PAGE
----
Richard Prince

The Fug


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Almine Rech Gallery is pleased to announce The Fug, its first solo exhibition of acclaimed American artist Richard Prince at the gallery.

Prince has been working as an artist since the 1970s; a member of the influential Pictures Generation, he worked alongside other artists to expand the scope of conceptual photography through the use of appropriation and rephotography. As John McWhinnie’s essay for the catalogue accompanying this exhibition observes, the line between fact and fiction is constantly blurred, not only in Prince’s work but also in the artist’s mythic identity.

Prince’s art frequently takes as its subject peripheral aspects of American culture, both high and low, and transforms them into a medium. Whether "Borscht Belt" jokes, car and motorcycle enthusiasm, pulp-literature or celebrity, his material is sourced from the underbelly of society. Prince takes aim at the vulgar, revealing culture’s indiscretions—misogyny, consumerism, exhibitionism and idealized desire. However, as a critique it is ambiguous in that it is accompanied by an equal dose of sympathy and obsession. That said, Prince is not confined to the low. He is equally versed in the high art of de Kooning, Pollock and Picasso, not to mention literary tradition. As Robert Rubin writes “He appropriates an era and makes something that resonates differently for different people. The beauty of Richard Prince’s art is that it doesn’t have limits.”

Prince is an avid collector and curator of Americana.  In selecting or regroupings images, whether they be rephotographs of advertisements of luxury pens, living room sets, the Marlboro Man, or forged publicity photographs, extracting them from their source, Prince elevates them to the status of fine art. Having been sourced for his palette, Prince’s subjects are recycled to fit into the framework of the artist’s diverse repertoire. One may consider, for example, the title of this exhibition, which references the lesser-known American band The Fugs, founded in the early 1960s. Noted for their participation in the anti-Vietnam movement and alternative intellectualism, they were also allied closely with the Beat Generation, another of Prince’s longstanding references. The band can be found in the series Untitled (1,2,3,4), which groups together images in a gang-like fashion.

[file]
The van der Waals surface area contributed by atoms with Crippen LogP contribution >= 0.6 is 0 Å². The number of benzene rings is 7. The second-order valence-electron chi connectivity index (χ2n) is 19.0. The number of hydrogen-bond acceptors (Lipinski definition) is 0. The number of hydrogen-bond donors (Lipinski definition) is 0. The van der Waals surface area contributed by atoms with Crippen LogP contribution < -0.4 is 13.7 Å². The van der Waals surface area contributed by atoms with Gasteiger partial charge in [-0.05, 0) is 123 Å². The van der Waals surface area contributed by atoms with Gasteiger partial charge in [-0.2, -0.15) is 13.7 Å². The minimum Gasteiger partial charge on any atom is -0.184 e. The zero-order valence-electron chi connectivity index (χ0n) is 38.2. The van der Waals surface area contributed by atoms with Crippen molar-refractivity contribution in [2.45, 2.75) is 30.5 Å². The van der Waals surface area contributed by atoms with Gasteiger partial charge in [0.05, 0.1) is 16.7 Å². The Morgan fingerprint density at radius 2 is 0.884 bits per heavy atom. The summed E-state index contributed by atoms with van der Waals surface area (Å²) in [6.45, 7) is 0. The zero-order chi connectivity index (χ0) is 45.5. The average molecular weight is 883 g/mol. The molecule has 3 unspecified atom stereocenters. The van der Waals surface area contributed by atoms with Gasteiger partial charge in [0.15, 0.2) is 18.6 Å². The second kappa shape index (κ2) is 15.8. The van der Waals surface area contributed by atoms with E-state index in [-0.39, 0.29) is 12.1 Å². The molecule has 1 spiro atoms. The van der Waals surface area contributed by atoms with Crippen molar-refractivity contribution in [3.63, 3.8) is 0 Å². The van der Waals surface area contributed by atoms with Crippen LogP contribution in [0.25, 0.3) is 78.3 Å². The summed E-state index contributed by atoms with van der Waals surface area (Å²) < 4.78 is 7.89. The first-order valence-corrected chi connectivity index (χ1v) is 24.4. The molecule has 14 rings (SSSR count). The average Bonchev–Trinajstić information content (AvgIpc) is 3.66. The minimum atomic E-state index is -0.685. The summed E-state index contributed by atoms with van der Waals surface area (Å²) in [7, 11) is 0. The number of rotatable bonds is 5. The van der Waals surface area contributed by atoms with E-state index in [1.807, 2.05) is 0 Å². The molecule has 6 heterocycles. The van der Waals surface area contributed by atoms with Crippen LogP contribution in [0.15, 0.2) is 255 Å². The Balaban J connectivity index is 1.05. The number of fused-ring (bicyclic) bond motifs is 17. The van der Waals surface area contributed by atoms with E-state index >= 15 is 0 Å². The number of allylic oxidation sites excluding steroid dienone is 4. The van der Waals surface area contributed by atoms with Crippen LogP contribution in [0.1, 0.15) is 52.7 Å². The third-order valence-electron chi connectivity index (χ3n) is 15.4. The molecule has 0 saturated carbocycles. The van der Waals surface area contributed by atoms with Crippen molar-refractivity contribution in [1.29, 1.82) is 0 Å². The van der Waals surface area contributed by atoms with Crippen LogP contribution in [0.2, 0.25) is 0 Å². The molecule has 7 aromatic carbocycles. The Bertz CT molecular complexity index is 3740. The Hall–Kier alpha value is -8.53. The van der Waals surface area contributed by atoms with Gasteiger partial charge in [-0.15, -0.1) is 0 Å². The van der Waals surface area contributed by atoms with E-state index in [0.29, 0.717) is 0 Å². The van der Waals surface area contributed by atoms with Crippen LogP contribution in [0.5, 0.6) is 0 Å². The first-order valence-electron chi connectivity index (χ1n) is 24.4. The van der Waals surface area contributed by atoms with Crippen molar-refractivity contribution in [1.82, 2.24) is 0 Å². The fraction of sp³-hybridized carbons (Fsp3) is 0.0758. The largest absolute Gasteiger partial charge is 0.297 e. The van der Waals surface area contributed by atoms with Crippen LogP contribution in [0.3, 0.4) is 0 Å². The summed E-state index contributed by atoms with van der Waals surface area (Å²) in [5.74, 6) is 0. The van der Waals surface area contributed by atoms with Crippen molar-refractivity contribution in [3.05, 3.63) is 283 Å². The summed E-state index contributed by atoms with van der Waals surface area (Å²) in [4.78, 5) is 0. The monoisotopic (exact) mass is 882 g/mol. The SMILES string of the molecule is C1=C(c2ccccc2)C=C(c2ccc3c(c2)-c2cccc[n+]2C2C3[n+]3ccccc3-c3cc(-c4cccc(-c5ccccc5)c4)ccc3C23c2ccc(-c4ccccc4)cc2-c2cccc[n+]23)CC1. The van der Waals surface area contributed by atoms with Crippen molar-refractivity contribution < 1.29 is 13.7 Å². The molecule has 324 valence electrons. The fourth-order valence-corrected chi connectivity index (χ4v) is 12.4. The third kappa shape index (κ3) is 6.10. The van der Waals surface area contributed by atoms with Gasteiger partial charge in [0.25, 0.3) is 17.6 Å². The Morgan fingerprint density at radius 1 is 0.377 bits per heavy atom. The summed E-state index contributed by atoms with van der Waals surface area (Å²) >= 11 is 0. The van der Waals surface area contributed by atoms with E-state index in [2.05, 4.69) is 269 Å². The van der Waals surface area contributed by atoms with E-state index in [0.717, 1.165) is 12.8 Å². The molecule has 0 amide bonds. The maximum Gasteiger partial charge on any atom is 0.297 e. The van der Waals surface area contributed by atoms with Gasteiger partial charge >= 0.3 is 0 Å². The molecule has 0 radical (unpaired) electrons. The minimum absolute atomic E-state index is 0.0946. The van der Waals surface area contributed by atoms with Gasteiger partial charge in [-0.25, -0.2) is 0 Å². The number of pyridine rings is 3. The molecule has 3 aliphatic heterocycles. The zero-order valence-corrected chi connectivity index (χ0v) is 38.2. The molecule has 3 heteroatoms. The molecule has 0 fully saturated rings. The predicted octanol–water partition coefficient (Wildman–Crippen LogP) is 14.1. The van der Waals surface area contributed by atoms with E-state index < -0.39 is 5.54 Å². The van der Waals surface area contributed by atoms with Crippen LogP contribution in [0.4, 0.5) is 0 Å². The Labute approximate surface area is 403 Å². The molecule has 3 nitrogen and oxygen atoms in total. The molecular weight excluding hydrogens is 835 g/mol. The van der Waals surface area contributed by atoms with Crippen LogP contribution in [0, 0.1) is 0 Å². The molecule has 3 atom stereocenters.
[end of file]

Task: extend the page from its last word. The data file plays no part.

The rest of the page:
The black and white Joke paintings from this exhibition find their roots in the monochromatic stenciled joke paintings that Prince debuted in 1987. These works were preceded by the Handwritten jokes, which he began in 1985, and their legacy continues in the silkscreened White paintings that reproduced New Yorker cartoons. The Check paintings were originally made possible by the artist’s collection of cancelled checks from famous figures. Here they again include jokes, but Prince has taken his process a step further: the support is wallpapered with paperback covers that reference his famed series of Nurse paintings from the early 2000s. The Nurses in turn are indicative of the bibliophile within the artist, and relate to series such as American English (which compare first edition covers from the UK and the United States highlighting differences in national taste) and the Originals (which compare the original cover art to the pulp fiction volumes themselves).

His series Girlfriends from the 1980s features suggestive, if not graphic, self-portraits of women splayed over motorcycles that were submitted for publication in Biker magazines by the subjects themselves. Exhibitionist in nature, they are laced with an insight into the nature of gender and desire in contemporary America. These images have at times appeared individually in the past, but with the works from this exhibition multiple images are grouped together into a single composition. As with the Girlfriends, the Hoods relate to American car culture as well as the artist’s personal affinity for the automobile and allude to the earlier Gangs, which included images of car hoods. The freestanding sculptural Hoods exhibited here begin with the ready-made fiberglass replicas of classic muscle cars that the artist obtained from the advertising pages of Hot Rod magazines and then treated as a three dimensional canvas, painted with atmospheric pastel colors reminiscent of Color Field painting and anchored to the floor with boxy pedestals.

This exhibition will be accompanies by a fully illustrated catalogue with essay by John McWhinnie entitled Thirteen Different Ways of Looking at Richard Prince.

Richard Prince was born in 1949 in the Panama Canal Zone. His work has been the subject of major survey exhibitions, including the Whitney Museum of American Art, New York (1992); San Francisco Museum of Modern Art (1993); Museum Boijmans van Beuningen, Rotterdam (1993); Museum für Gegenwartskunst, Basel (2001), traveled to Kunsthalle Zurich and Kunstmuseum Wolfsburg (2002); Serpentine Gallery, London (2008). The retrospective Richard Prince: Spiritual America opened at the Solomon R. Guggenheim Museum in 2007 and traveled to The Walker Art Center, Minneapolis in 2008. Richard Prince: American Prayer, an exhibition of American literature and ephemera from the artist’s collection was on view at the Bibliothèque nationale de France, Paris earlier this year.